5 Tips for TSA from Their Government Peers

11/19/2010 11:36 am ET | Updated May 25, 2011

Earlier this week, we posed the following challenge to members of GovLoop, a group of nearly 40,000 people who work in and around government:

As you might suspect with all the mainstream media coverage, this post has been our most popular over the past week as it has elicited over 80 comments to date. While we've seen some of the flagrant flaming of TSA that is typical of most forums across the Web, we have also been impressed with the number of thoughtful responses with constructive ideas for TSA. Since the community is mostly comprised of civil servants and private contractors who work alongside government, you might consider it something akin to a family intervention.

Here are the best five pieces of advice:

1. Tell Us the Truth. From Michael Sponhour, Director Public Affairs for the South Carolina Budget and Control Board:

From a PR perspective, the problem here for TSA is partly tone and attitude. What we need to hear is something more like this: "Yes, we understand you don't like this. That's a reasonable reaction. But this new technology will deal with a specific threat such as xxx and xxx and is based upon xxxx." I imagine that TSA may claim that they don't want to disclose "methods" or "tip off terrorists" but you simply cannot expect people to trust federal "experts" in this current climate.

2. Explain the Procedure to Passengers. One respondent was a Senior Transportation Security Officer for TSA, who offered this firsthand perspective:

We try to be through and complete. We try to explain the procedure before we start touching and we answer the questions as best we can. Just remember, we don't have ALL of the answers. At some point the information gets cut off, but the policy keeps coming down. If you are curious, just keep asking 'Up the chain'.

3. Describe the Cost/Benefit Analysis. A woman who goes only by Susan, a Senior Legislative Affairs Analyst for A3 Technology, Inc, made this recommendation:

If TSA or the Inspectors General will publish a cost/benefit study that lays out what this whole efforts has cost in time, money, intrusion, credibility, lost travel, international and domestic esteem, and many other factors vs. the benefit it has yielded, much would be served in taking this whole effort from a 'police state-big brother' posture to one of well-considered (not posturing, knee-jerk) security.

4. Learn from Our International Neighbors. "I have heard that Israel has a superior approach to this type of security," From Jeff S., a Compliance Officer for the U.S. Department of Agriculture. "Maybe its time for the US to import that method." In response, a TSA employee offered some clarification: "I'll be the first to say that there are areas where we (TSA) can do much better -- including using Israeli methods for detection and prevention. Having said that, you should know that there are only three international airports in Israel. TSA has a presence in over 460 U.S. airports." He also noted: "We have a large and growing Behavior Detection Officer (BDO) program. We use the same techniques and methods that the Israeli's use to profile behavior. We currently have BDOs at 161 airports nationwide."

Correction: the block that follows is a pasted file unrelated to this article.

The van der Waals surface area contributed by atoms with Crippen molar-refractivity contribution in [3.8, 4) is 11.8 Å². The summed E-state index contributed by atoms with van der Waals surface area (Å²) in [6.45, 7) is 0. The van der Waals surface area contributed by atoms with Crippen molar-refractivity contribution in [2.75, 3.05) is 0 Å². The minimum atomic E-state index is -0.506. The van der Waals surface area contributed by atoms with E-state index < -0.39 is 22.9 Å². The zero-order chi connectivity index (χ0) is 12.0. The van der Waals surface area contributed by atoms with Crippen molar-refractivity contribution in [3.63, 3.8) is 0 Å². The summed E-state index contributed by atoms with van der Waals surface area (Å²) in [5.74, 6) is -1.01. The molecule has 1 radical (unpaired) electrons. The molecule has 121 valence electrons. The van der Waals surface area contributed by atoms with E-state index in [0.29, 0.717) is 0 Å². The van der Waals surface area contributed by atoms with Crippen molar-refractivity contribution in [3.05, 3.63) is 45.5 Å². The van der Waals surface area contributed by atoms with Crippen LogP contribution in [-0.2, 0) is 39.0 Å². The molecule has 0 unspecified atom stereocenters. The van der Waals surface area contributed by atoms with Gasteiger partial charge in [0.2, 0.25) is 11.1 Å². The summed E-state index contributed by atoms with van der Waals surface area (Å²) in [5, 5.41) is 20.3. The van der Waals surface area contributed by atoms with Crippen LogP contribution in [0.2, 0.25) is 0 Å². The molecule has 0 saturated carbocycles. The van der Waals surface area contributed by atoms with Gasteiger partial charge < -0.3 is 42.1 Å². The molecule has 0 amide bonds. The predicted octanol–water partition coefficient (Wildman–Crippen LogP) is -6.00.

5. Give The Officers Training. Tom Melancon, an Alternative Dispute Resolution Program Manager for the US Department of Labor, suggested three types of training could help frontline staff:

First , TSA should spend some time and money on a Public Relations campaign to explain to the American Air Traveler why the scanners are needed, the risks involved in using them, etc. Second, the Agency should revise their customer service training for all employees, emphasizing that the way you say things can be just important as what you say. Third, train all TSA staff members in dispute resolution and crisis de-escalation.

Of course, there are other reasonable suggestions like:

We need to exempt as many persons as possible from ANY security checks by doing background checks in advance for all that request them, and grant "security clearnance" to those who qualify. This would save long lines, save huge amounts of money, and allow TSA to focus on real threats.

-- Richard E. Mallory, President, Mallory Management

Dogs are excellent methods of detecting real time explosives and even fear in individuals. Fuzzy beagles, Labradors, and Hounds are not the German Shepherds of the civil rights era protester. Roving, in any lines, walking around, these are better detectors than any scanner.

-- Samuel Liles, Associate Professor, Purdue University Calumet

So those are at least five ways that TSA could approach the situation.

What I appreciate about the GovLoop community -- and this conversation, in particular -- was nicely expressed by another Department of Homeland Security employee:

This entire conversation is absolutely fascinating... if only we could expand this model of dialogue so that it would become the norm across the board, a lot of good decisions would be made and a lot of bad ideas would never see daylight.

So now I challenge you: what are your thoughtful and constructive ideas for TSA?